The Texas House has knocked out the deficit in this year's budget and now turns to the next two years.
House lawmakers are set to take up the budget for 2012-13 on Friday. The proposal is $23 billion less than was spent in the current biennium in state and federal funds.
With almost 400 amendments to slog through, the debate is expected to last well into the weekend before a vote is taken.
The state is facing a multi-billion dollar revenue shortfall and Republican leaders have vowed to balance the budget with a cuts-only approach, without raising taxes.
For the House plan, that means public schools will be short about $8 billion and Medicaid is underfunded by more than $4 billion.
The plan cuts full-day pre-kindergarten, teacher incentive pay, college financial aid and numerous other programs.
The proposal cuts Medicaid reimbursement rates by 10 percent. That's on top of 3 percent rate reduction that state leaders requested this year. The federal-state Medicaid health care program serves 3.1 million Texans -- mostly children, pregnant women and adults with disabilities.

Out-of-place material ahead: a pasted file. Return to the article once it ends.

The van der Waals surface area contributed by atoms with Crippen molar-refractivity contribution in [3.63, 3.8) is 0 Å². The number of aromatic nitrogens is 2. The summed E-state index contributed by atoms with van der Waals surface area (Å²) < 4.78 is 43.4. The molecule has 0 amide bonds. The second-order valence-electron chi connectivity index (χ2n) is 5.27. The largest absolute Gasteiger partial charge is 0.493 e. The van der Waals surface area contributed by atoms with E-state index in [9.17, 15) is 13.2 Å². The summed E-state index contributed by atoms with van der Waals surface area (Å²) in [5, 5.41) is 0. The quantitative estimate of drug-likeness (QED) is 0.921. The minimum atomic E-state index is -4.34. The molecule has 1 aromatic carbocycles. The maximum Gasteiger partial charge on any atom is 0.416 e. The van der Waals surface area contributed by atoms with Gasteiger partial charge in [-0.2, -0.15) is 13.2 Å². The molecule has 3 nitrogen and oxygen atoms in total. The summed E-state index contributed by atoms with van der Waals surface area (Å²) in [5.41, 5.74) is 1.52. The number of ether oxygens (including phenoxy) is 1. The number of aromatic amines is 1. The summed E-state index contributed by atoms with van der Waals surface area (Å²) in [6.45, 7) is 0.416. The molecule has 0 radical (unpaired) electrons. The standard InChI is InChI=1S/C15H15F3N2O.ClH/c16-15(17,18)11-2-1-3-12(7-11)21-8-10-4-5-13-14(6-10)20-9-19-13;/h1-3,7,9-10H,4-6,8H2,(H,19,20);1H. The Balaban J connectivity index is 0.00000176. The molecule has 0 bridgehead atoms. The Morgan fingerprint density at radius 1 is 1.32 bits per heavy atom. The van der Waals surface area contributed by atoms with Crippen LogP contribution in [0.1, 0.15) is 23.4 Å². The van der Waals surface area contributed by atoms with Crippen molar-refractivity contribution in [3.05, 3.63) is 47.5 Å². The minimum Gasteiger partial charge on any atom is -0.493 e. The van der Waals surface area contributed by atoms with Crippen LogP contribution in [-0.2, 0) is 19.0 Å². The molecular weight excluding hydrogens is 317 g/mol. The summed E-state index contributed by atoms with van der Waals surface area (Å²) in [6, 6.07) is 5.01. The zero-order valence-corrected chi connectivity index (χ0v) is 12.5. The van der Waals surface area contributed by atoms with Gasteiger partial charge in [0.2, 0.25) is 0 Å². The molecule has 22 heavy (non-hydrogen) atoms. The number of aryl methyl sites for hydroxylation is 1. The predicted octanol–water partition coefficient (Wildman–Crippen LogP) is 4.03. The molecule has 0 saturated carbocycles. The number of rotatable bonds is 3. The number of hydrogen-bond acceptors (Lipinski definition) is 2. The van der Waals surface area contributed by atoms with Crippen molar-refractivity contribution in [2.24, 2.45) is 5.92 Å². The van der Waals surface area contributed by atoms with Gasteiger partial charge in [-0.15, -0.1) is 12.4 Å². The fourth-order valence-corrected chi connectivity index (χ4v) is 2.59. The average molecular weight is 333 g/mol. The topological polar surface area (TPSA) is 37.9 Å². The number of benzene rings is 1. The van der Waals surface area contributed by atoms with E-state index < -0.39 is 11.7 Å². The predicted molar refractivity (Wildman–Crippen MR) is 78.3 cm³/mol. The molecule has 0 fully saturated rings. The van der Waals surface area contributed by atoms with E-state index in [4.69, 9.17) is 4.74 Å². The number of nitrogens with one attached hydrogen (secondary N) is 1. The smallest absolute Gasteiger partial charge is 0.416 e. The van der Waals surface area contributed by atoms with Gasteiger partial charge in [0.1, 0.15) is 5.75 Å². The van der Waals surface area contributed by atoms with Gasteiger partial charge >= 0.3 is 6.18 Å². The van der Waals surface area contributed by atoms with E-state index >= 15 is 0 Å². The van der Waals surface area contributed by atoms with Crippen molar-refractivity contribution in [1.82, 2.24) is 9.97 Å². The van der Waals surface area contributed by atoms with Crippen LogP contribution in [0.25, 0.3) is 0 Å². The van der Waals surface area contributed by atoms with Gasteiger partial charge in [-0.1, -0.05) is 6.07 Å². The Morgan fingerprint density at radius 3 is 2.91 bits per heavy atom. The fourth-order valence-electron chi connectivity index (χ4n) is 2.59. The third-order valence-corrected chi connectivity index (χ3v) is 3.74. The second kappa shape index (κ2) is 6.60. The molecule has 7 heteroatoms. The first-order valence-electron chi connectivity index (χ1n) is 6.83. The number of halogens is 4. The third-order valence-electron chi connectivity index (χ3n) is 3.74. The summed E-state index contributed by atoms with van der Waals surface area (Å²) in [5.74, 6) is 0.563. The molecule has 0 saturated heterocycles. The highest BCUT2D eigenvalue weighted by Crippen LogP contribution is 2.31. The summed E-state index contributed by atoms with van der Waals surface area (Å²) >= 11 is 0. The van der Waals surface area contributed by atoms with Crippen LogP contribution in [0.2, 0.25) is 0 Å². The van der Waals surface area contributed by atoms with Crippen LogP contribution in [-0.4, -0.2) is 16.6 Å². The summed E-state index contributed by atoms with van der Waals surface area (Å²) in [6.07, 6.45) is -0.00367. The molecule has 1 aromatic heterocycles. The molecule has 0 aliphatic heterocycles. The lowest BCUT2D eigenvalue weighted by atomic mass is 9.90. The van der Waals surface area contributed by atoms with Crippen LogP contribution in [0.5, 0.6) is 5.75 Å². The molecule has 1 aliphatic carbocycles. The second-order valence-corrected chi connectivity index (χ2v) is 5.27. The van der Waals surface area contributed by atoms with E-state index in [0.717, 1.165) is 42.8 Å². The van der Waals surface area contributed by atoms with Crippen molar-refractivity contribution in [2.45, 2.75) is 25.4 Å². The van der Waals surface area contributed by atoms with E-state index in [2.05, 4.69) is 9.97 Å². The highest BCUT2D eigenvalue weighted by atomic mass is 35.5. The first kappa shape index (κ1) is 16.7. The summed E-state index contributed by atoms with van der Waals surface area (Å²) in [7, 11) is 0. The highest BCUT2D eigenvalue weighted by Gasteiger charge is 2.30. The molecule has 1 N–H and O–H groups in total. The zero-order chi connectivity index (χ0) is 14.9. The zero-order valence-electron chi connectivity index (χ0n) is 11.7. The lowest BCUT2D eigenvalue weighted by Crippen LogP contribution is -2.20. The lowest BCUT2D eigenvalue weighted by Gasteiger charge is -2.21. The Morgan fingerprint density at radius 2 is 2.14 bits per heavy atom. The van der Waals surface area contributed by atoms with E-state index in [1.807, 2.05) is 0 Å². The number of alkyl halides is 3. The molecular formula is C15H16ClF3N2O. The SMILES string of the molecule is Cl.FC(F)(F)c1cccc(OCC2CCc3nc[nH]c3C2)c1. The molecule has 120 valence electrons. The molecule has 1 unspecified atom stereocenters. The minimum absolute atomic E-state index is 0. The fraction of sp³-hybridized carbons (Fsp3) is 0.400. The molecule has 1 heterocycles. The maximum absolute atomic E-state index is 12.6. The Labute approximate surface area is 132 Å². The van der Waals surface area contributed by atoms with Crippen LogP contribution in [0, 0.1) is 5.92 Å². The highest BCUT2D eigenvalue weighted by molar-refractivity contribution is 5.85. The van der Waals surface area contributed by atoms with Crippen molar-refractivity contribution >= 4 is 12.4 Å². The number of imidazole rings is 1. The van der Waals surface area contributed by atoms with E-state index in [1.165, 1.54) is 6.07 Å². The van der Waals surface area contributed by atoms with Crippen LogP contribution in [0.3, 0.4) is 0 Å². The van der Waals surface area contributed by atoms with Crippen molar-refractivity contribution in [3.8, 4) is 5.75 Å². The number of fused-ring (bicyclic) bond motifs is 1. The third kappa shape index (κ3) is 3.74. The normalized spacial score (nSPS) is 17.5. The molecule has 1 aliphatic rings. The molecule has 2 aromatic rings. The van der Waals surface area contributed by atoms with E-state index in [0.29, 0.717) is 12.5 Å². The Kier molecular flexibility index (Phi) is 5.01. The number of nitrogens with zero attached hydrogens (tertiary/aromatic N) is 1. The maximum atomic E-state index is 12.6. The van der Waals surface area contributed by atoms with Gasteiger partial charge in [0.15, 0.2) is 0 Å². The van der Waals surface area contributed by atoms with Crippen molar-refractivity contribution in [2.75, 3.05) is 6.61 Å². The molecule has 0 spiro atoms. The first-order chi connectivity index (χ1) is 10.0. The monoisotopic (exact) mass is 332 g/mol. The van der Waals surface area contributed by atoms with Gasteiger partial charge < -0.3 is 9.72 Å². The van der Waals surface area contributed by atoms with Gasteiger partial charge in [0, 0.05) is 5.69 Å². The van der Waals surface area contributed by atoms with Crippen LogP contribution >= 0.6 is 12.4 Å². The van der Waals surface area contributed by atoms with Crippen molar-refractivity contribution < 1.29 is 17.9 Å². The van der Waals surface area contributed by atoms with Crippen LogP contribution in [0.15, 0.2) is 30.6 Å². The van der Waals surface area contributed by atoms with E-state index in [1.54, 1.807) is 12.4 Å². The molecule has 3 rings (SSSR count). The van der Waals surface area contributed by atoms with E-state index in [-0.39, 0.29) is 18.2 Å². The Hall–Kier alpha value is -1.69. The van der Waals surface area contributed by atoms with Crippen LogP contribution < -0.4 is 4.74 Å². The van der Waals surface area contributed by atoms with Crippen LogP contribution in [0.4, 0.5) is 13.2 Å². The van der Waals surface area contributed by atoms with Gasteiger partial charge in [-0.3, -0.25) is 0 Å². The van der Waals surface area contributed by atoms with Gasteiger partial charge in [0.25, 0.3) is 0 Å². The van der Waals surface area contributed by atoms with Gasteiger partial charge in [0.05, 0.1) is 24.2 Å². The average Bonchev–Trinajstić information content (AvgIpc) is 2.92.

For nursing homes, the cuts could come closer to 33 percent because of recent changes in the federal-state funding formula. The state's share has increased, but budget proposals are not paying for that increase. Experts say that could jeopardize 45,000 residents in the state's 550 nursing homes that depend on Medicaid.
The plan also reinstates funding to four community colleges that had been set to have their funding cut off. Those cuts would instead be evenly distributed among all community colleges in Texas.
The Senate is working on its own version of the budget and plans to spend more billions more on education. That sets up a budgetary battle that will likely stretch into the final days of the biennial legislative session -- or force a special session this summer.